Active Voice in Business Writing

Active voice is a way to take control of your writing. When you sound confident, your reader or audience is more likely to trust what you have to say. Passive voice often makes the writer appear unsure. So, if you want to present a solid argument and influence your reader, learn to use active voice in your business writing.

Another benefit to writing in active voice is that your sentences will be easier to read and understand. Active voice emphasizes the subject. It clears up any misconceptions about who or what was at fault or performed the action. For example:

  • I made a mistake in tabulating the sales for the third quarter.
  • The teller approached the man in the bank.

There is no question about who made the mistake or who approached the man. Passive voice would have removed the clarity. For example:

  • A mistake was made in tabulating sales for the third quarter.
  • The man was approached in the bank.

How to Use Active Voice

As you proof your writing, identify sentences written in the passive voice. Change the composition to create an active voice. Your goal is to make it clear in your reader’s mind who is performing the action. Like this:

Passive: The job offer was accepted by Matt.

Active: Matt accepted the job offer.


Passive: An investigation will be conducted.

Active: The HR officer will conduct the investigation.


Passive: The memo was read by the supervisor and the employees were asked questions.

Active: The supervisor read the memo and asked the employees questions.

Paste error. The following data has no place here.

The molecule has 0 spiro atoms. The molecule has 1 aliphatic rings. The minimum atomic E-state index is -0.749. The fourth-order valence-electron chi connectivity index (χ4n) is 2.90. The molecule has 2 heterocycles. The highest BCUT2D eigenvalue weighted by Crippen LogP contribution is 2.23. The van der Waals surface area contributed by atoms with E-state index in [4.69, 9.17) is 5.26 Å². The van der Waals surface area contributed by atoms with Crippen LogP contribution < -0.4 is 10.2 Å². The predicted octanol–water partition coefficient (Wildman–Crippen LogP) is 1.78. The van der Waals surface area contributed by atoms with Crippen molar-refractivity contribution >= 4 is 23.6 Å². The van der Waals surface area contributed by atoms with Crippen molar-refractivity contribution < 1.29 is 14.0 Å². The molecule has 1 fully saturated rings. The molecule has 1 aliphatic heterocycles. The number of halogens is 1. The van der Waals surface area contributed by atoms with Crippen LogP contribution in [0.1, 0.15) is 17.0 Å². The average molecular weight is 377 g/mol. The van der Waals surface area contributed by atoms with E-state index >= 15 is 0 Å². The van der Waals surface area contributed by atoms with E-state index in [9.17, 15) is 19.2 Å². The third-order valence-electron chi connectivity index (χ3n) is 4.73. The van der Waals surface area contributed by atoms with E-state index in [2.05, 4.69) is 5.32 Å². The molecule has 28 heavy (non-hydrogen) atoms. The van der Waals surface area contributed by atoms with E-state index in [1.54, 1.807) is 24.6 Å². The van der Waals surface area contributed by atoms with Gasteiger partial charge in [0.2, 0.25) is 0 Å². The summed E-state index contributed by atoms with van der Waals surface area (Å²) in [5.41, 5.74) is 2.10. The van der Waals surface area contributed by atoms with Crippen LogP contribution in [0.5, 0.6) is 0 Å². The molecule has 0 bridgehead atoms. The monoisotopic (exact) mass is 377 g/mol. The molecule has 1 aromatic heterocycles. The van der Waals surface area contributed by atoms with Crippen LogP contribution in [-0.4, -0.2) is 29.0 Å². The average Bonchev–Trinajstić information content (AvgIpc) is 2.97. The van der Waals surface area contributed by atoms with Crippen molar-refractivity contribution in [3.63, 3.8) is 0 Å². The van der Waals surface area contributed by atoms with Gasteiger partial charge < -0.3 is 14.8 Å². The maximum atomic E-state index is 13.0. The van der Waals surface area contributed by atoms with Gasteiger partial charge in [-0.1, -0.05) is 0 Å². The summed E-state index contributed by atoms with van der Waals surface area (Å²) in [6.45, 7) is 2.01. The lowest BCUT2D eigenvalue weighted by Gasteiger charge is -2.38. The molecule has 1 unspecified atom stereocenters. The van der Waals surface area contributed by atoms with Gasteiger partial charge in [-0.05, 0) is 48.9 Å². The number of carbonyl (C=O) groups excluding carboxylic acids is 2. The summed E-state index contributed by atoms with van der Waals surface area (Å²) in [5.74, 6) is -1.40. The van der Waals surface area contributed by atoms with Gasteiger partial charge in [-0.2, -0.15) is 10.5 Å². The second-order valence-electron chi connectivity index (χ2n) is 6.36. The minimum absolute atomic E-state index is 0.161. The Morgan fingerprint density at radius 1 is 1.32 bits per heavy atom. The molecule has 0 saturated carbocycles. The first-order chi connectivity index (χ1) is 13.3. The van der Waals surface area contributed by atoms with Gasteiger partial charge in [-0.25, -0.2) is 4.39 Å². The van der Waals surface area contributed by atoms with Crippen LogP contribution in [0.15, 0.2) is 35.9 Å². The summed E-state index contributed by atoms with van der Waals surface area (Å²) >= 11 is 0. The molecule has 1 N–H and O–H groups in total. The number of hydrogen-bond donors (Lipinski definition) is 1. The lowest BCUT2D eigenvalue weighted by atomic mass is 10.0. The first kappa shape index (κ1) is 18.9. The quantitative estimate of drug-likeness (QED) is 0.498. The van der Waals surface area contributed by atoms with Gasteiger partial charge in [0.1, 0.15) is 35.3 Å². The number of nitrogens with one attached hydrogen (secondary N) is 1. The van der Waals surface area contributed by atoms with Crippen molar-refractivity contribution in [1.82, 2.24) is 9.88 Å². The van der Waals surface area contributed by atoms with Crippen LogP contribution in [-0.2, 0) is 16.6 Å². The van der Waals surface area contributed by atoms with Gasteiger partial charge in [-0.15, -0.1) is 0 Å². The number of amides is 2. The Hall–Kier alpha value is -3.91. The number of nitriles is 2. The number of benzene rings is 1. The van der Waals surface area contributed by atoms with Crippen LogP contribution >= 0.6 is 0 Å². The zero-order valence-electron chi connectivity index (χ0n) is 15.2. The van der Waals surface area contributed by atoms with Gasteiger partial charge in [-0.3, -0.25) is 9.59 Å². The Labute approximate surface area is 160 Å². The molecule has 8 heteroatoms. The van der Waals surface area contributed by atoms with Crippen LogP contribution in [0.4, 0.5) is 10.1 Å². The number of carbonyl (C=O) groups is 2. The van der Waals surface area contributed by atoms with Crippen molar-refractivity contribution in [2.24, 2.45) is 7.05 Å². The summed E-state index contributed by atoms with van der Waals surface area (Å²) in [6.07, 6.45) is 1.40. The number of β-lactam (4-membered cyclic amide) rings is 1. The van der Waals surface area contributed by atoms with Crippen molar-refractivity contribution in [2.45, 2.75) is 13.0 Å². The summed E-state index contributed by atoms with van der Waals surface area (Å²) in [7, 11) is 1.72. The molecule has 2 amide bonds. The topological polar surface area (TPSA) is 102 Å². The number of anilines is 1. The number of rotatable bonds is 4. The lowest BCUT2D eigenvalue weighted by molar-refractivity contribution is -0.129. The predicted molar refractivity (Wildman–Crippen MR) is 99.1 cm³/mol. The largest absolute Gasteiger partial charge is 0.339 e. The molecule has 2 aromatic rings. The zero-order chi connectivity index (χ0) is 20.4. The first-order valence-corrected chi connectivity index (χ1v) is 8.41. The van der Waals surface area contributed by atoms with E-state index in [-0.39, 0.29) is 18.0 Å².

It may take a little extra time in editing your documents in this manner. But the exercise will help you quickly identify passive voice and train your brain to formulate active voice sentence structure.

Your goal is to become a better writer and excel at business communication. Using passive voice sparingly and active voice generously will help you to do so.

The Takeaway

Active voice is when the subject performs the action, while passive voice details what is happening or what happened to the subject. If you wish to sound confident and project clarity in your writing, opt for using an active voice rather than passive when possible.


Now it’s time to put your new-found knowledge into action. Re-write the sentences below using an active voice:

  1. The offer was accepted by Joyce.
  2. The merger will certainly be welcomed by the stockholders.
  3. Matt was asked by upper management to assist with the project.
  4. The memo was written by the company’s CEO. 
  5. The project was completed by the team last week. 

Here are the answers:

  1. Joyce accepted the offer
  2. The stockholders will certainly welcome the merger.
  3. Upper management asked Matt to assist with the project.
  4. The company’s CEO wrote the memo
  5. The team completed the project last week. 




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By Julie Maddock

A graduate of the American School of Chicago, Jullie Maddock is a content writer and editor specializing in website content, articles, blogs, brochures, ebooks, marketing newsletters, audio ads, and more. Her work has been published in Forever Bridal, Inspire Health, Active Seniors, American Fitness, Writer's Journal, to name just a few.

2 comments on “Active Voice vs. Passive Voice in Business Writing”

  • Nice and good learning. Though its simple fact never applied it 100% effectively. Now I will apply this learning in my routine.